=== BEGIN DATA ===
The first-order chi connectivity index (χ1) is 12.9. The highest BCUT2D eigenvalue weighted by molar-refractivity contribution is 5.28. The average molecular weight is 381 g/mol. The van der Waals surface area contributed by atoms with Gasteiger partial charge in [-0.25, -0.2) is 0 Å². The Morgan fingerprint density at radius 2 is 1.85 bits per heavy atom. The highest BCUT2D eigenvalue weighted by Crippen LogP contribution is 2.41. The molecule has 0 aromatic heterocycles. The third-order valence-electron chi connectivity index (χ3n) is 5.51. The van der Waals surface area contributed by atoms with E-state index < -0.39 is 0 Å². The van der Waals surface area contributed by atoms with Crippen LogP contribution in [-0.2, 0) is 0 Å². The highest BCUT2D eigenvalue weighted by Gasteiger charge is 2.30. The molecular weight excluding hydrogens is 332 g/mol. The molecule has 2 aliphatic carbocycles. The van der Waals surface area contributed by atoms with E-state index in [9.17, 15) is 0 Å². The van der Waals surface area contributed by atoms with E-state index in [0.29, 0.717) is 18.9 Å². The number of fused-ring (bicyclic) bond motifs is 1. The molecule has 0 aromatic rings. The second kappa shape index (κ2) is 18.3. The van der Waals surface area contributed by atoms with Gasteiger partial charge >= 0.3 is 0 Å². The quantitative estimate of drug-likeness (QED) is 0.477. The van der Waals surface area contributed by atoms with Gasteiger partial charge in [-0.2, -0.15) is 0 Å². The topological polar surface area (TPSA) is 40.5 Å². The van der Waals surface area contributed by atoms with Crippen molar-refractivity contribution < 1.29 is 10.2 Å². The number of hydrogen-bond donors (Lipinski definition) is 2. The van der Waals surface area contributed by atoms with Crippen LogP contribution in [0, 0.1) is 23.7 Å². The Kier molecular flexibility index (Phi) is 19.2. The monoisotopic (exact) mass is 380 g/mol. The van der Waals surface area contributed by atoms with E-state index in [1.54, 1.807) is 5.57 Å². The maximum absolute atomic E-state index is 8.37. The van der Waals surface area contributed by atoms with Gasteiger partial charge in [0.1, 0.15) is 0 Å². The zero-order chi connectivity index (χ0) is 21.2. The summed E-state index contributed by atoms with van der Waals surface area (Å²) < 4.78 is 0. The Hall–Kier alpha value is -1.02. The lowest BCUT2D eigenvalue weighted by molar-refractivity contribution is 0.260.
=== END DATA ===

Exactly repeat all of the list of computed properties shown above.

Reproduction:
The first-order chi connectivity index (χ1) is 12.9. The highest BCUT2D eigenvalue weighted by molar-refractivity contribution is 5.28. The average molecular weight is 381 g/mol. The van der Waals surface area contributed by atoms with Gasteiger partial charge in [-0.25, -0.2) is 0 Å². The Morgan fingerprint density at radius 2 is 1.85 bits per heavy atom. The highest BCUT2D eigenvalue weighted by Crippen LogP contribution is 2.41. The molecule has 0 aromatic heterocycles. The third-order valence-electron chi connectivity index (χ3n) is 5.51. The van der Waals surface area contributed by atoms with E-state index < -0.39 is 0 Å². The van der Waals surface area contributed by atoms with Crippen LogP contribution in [-0.2, 0) is 0 Å². The highest BCUT2D eigenvalue weighted by Gasteiger charge is 2.30. The molecular weight excluding hydrogens is 332 g/mol. The molecule has 2 aliphatic carbocycles. The van der Waals surface area contributed by atoms with E-state index in [9.17, 15) is 0 Å². The van der Waals surface area contributed by atoms with E-state index in [0.29, 0.717) is 18.9 Å². The number of fused-ring (bicyclic) bond motifs is 1. The molecule has 0 aromatic rings. The second kappa shape index (κ2) is 18.3. The van der Waals surface area contributed by atoms with Gasteiger partial charge >= 0.3 is 0 Å². The quantitative estimate of drug-likeness (QED) is 0.477. The van der Waals surface area contributed by atoms with Gasteiger partial charge in [-0.2, -0.15) is 0 Å². The topological polar surface area (TPSA) is 40.5 Å². The van der Waals surface area contributed by atoms with Crippen molar-refractivity contribution < 1.29 is 10.2 Å². The number of hydrogen-bond donors (Lipinski definition) is 2. The van der Waals surface area contributed by atoms with Crippen LogP contribution in [0, 0.1) is 23.7 Å². The Kier molecular flexibility index (Phi) is 19.2. The monoisotopic (exact) mass is 380 g/mol. The van der Waals surface area contributed by atoms with E-state index in [1.54, 1.807) is 5.57 Å². The maximum absolute atomic E-state index is 8.37. The van der Waals surface area contributed by atoms with Gasteiger partial charge in [0.1, 0.15) is 0 Å². The zero-order chi connectivity index (χ0) is 21.2. The summed E-state index contributed by atoms with van der Waals surface area (Å²) < 4.78 is 0. The Hall–Kier alpha value is -1.02. The lowest BCUT2D eigenvalue weighted by molar-refractivity contribution is 0.260.